“I am new to studying for the CISSP. Can anyone please advise where to start and what books and materials to use?” - The #1 question regarding the CISSP.
For those who are already 3 months deep into their studies, this question may seem novice and effortless.
But I can understand why this question is being asked…it’s an exhaustive amount of material to study for the exam! It can be difficult to figure out where to even begin studying.
For those new to CISSP, you hear names like Shon Harris, Sybex, Conrad, Fourth Edition, 7th Edition etc. etc. It’s a lot of resources to study, and sometimes we all just need some direction from those who have been there. I go over a comprehensive overview here:
Below is a high level overview of a way to just start studying for the CISSP. It's not a comprehensive overview. If you'd like to read testimonials of all the different ways and techniques successful CISSPs have used to pass the exam, click here: CISSP Study Experiences
Know what you’re getting into. If you’re good at taking exams, dedicating yourself to a project, and have had extensive information security experience, you can most likely pass the CISSP in 3 months.
If you want to gauge where you’re at with each of the CISSP domains, go through and take each of these quizzes: Study Notes and Theory Sample CISSP Questions
Don’t worry if you do terribly at these questions the first time around without any studying, these are difficult questions!
Your goal with these questions is to answer to yourself if you’re ready. Are the questions somewhat, kind of, or pretty easy? Or are they so out of your league that you don’t feel like you have any business answering these questions?
If you feel like you’ve never seen any of the terms in the quizzes, and had to guess at every answer, you’re going to need to study a lot more than 3 months.
If you did decent in the quizzes, say scoring a 68% or higher, you might not need to study that much, but you still do have a long way to go.
If you score above 85% on each of the quizzes, you can probably pass the CISSP in 3 months with some laser focused studying.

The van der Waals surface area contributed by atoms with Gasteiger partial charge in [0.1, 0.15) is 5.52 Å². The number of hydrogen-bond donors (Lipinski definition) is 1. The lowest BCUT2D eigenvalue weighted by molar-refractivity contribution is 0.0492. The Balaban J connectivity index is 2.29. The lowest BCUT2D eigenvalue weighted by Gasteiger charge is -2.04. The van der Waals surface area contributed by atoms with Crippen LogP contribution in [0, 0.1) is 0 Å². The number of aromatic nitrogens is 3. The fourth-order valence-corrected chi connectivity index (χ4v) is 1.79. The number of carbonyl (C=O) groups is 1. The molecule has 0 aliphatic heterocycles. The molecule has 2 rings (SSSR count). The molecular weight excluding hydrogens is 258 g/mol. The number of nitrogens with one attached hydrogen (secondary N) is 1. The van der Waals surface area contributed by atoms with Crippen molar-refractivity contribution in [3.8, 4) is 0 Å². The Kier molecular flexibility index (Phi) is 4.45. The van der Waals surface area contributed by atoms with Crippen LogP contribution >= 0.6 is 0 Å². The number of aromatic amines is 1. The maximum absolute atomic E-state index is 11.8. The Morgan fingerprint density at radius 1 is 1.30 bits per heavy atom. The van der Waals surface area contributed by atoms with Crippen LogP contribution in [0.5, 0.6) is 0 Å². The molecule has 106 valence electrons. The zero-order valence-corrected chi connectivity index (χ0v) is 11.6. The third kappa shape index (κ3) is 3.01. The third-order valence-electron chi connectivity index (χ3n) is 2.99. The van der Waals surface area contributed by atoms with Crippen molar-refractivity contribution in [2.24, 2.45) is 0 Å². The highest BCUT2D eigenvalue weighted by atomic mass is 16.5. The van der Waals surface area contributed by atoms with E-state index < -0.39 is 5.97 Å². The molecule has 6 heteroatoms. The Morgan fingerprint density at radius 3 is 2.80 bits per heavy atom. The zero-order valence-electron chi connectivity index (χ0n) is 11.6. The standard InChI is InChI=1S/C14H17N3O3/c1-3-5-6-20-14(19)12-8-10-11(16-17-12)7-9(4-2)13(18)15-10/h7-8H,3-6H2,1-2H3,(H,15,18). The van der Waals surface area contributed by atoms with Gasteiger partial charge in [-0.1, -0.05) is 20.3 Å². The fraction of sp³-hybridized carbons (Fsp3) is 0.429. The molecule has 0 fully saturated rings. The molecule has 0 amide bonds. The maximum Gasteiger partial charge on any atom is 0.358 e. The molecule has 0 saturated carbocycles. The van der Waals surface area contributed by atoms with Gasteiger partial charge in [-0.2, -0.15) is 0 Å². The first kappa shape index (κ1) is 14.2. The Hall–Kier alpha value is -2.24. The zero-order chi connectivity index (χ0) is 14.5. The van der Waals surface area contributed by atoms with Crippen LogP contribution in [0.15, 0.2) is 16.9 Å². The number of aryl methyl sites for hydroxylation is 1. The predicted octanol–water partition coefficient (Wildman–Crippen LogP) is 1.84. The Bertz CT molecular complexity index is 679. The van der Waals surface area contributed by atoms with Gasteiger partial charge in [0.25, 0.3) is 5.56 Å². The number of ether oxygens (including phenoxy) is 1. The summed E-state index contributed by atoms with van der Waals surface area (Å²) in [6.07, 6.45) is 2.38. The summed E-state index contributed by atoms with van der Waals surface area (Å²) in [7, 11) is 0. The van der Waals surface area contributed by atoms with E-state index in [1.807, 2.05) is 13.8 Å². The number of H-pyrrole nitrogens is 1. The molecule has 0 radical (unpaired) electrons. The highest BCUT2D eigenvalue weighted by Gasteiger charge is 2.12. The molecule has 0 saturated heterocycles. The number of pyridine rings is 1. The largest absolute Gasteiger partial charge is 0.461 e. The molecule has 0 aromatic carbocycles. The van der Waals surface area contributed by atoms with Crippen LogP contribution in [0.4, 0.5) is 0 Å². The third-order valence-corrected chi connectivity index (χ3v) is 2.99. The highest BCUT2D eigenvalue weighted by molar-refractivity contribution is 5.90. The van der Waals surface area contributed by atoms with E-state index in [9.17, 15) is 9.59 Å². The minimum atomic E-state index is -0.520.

Okay, now you’ve made the choice whether to continue studying or just abandoning the notion of the CISSP altogether.
Join the Facebook study group: CISSP Exam Preparation – Study Notes and Theory
The group has a great dynamic. Prospective CISSP students and current CISSP holders all provide input. Some post questions from different sources and spurn conversation around them. With different opinions about a question from so many different people, it really helps to get some different perspectives.
Decide On a Book
Your first CISSP book should be the size of a dictionary. At the beginning of your studies there is no need to get books like the 11th Hour CISSP Study Guide by Eric Conrad, or other “quick” CISSP books. Your first book should be heavy in weight, and take up a presence in your household.
Some of these books include:
CISSP All-in-one Study Guide by Shon Harris 8th Edition
CISSP (ISC)2 Certified Information Systems Security Professional Official Study Guide by Sybex 9th Edition - Includes New Exam Topics
How To Think Like A Manager for the CISSP Exam by Luke Ahmed (That's me!)
"How do you think like a manager?" It is one of the most common questions asked when preparing for the CISSP exam. Using 25 CISSP practice questions with detailed explanations, this book will attempt to answer how to think like a member of a senior management team who has the goal of balancing risk, cost, and most of all, human life. The questions will take you through how to resist thinking from a technical perspective to one that is more holistic of the entire organization. Like all of Study Notes and Theory's CISSP practice questions, these questions correlate multiple high-level security concepts and require thinking like a manager. Extracting the most value comes from understanding not only which choice is correct, but more importantly, why the other choices are wrong.
Now you’ve joined the group and bought a book, and hopefully your studies have begun.
You should by now start to have a good feel of what domains are your strongest, and what you need to work on.
In Phase 3 you start to focus on your weak domains. You start to realize that this exam is going to happen, and you are going to pass it through hard work and dedication.
A couple of weeks before the exam, go BACK to those McGraw Hill CISSP practice questions from Phase 1 and take them again. See how you do. I bet you’ll be a lot more confident about your answers, and score a higher number than when you took it in Phase 1.
Try to figure out not only why you got the answers correct, but why the other choices were incorrect. When you’re confident of your grasp of concepts, schedule the exam and pass it.
If you need some additional sources, check out: